February 28, 2007
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Global Climate Change Digest
A Guide to Information on Greenhouse Gases and Ozone Depletion
Published July 1988 through June 1999
FROM VOLUME 3, NUMBER 10, OCTOBER 1990
An Evaluation of the Relationship between the Production and Use of
Energy and Atmospheric Methane Emissions (DOE/NBB-0088P; TR047), D.W. Barns
(Pacific Northwest Lab.), J.A. Edmonds, approx. 280 pp., Apr. 1990. Available
(no charge) from Carbon Dioxide Info. Analysis Ctr., U.S. Dept. Energy, Oak
Ridge Nat. Lab., Oak Ridge TN 37831 (615-574-0390).
Describes a detailed analysis of the various energy-related sources of
methane emissions for use in a model intended to predict future emissions of
this greenhouse gas. Considered are coal mining, natural gas production and
distribution, automotive exhaust, biomass burning and landfill decay. The sum of
the estimated sources is 110 Tg/year, at the low end of the range of similar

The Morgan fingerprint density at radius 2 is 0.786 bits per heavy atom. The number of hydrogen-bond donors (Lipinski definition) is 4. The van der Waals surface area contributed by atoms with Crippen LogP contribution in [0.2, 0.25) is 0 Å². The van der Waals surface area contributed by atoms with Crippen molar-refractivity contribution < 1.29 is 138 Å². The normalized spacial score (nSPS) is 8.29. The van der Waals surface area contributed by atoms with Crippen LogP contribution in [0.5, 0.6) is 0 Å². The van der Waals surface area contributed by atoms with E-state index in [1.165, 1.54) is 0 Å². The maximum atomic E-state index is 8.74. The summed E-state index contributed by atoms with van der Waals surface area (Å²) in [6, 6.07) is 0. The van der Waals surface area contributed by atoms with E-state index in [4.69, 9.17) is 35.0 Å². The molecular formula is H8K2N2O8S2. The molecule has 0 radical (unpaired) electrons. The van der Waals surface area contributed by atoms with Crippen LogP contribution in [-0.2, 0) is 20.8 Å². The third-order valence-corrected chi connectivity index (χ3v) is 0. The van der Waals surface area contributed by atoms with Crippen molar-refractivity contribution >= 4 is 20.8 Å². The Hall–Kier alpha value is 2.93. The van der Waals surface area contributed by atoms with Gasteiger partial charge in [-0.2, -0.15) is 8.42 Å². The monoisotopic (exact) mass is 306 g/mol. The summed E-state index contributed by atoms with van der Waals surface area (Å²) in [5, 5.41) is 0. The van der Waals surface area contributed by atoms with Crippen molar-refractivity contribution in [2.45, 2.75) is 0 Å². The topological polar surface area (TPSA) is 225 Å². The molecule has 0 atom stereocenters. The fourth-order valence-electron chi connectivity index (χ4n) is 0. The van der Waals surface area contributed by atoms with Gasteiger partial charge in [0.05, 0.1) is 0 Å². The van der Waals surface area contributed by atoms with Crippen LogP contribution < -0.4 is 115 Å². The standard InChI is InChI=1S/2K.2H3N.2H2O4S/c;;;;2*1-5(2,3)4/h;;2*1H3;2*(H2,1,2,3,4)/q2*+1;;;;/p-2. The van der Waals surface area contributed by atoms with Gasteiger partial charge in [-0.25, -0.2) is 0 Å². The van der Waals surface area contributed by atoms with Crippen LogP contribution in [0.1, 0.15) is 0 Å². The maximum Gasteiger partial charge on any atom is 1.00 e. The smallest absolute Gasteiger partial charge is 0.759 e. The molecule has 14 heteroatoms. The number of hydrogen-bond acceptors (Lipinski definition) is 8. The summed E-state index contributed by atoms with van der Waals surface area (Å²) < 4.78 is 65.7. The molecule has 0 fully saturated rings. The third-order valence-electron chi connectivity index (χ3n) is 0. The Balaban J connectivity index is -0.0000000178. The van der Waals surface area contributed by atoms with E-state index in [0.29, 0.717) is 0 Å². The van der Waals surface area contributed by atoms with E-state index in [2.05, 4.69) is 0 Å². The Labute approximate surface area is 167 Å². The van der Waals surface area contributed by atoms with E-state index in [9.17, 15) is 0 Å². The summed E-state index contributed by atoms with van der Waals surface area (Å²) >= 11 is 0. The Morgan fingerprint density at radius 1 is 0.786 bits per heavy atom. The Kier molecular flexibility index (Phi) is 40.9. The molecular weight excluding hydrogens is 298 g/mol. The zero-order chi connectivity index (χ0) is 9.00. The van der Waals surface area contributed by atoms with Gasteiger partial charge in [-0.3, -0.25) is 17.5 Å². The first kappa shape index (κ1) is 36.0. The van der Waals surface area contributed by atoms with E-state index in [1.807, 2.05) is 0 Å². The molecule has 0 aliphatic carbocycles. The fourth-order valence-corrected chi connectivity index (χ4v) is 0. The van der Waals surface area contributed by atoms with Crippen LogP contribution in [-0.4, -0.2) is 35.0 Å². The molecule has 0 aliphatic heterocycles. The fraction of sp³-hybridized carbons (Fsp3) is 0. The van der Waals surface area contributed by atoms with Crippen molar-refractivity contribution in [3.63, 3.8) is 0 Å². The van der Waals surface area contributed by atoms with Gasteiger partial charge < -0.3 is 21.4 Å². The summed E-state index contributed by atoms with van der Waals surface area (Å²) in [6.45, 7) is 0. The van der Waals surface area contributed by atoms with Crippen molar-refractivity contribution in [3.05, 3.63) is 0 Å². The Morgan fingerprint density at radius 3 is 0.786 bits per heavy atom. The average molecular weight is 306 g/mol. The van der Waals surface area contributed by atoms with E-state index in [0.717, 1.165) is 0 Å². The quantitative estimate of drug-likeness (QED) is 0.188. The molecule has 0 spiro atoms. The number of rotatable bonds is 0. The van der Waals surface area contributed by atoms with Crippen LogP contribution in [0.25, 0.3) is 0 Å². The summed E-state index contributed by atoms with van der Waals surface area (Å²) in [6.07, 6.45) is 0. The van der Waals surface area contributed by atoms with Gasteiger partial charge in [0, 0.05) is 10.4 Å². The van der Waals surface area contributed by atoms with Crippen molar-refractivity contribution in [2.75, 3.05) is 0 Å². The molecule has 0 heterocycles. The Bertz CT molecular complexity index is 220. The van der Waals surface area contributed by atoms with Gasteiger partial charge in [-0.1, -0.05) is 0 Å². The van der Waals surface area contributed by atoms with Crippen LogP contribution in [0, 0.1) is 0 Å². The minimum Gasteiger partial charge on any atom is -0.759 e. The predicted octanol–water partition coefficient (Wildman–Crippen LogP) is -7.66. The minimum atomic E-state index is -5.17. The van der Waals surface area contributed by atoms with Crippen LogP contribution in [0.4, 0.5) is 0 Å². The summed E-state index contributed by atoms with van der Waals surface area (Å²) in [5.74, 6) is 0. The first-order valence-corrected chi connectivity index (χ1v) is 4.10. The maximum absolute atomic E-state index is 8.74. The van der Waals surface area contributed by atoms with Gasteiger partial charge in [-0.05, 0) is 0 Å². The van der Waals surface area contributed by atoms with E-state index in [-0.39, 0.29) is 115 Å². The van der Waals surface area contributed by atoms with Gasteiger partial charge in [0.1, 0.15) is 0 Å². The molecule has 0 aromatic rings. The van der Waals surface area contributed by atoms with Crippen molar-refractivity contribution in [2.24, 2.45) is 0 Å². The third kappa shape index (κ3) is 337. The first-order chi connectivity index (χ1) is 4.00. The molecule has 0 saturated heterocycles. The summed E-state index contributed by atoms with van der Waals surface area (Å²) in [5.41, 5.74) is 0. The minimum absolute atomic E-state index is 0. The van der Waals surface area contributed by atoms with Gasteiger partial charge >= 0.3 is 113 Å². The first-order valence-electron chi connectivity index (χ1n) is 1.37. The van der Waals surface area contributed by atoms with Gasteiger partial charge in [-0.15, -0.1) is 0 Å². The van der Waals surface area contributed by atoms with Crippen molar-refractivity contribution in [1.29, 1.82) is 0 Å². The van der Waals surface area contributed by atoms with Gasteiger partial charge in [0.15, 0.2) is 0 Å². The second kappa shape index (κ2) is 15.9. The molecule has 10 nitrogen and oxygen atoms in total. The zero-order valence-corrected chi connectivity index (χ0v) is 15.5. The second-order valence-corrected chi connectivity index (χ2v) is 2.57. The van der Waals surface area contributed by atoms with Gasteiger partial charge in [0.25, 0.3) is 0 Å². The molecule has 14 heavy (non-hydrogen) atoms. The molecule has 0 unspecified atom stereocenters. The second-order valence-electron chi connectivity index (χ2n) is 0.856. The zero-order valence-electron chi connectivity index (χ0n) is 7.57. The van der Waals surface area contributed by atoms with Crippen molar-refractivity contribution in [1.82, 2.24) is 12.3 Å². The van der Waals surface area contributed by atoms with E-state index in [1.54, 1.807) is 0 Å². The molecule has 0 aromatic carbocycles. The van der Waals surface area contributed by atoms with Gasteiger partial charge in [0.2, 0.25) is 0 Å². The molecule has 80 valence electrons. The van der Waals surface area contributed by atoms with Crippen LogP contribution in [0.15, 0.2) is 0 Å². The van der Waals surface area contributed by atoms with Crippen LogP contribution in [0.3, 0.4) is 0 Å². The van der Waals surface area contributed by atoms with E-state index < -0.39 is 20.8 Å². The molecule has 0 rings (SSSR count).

Request the following (no charge) from American Gas Assoc., 1515 Wilson
Blvd., Arlington VA 22209 (703-841-8473).
Workshop Findings: International Workshop on Methane Emissions from
Natural Gas Systems, Coal Mining and Waste Management Systems, 16 pp., 1990.
The April 1990 workshop in Washington was sponsored by the U.S. EPA, the U.S.
Agency for International Development and the Environmental Agency of Japan.
Recent preliminary data show that methane emissions from natural gas systems in
developed countries are likely to be less than 1% of throughput; if verified,
natural gas use should be encouraged as one option to counter greenhouse gas
emissions. Emissions from coal mining and waste management are less certain but
thought to be significant. Technical and policy options for reducing all three
sources are enumerated.
The Relative Role of Methane and Carbon Dioxide in the Greenhouse Effect,
R.R. Gamache, D. Golomb (Univ. Lowell, Lowell, Mass.), 25 pp., Jan. 1990. A
spectroscopic data base and an atmospheric radiation model were used to
calculate the infrared absorption ratio of methane compared to carbon dioxide
for a realistic atmospheric column. The result (13.2) illustrates the much
greater global warming effect of additions of methane to the atmosphere, and is
smaller than most other estimates, which range from 6.9 to 31.4. Empirical
measurement of this ratio by satellite radiance spectra is needed.
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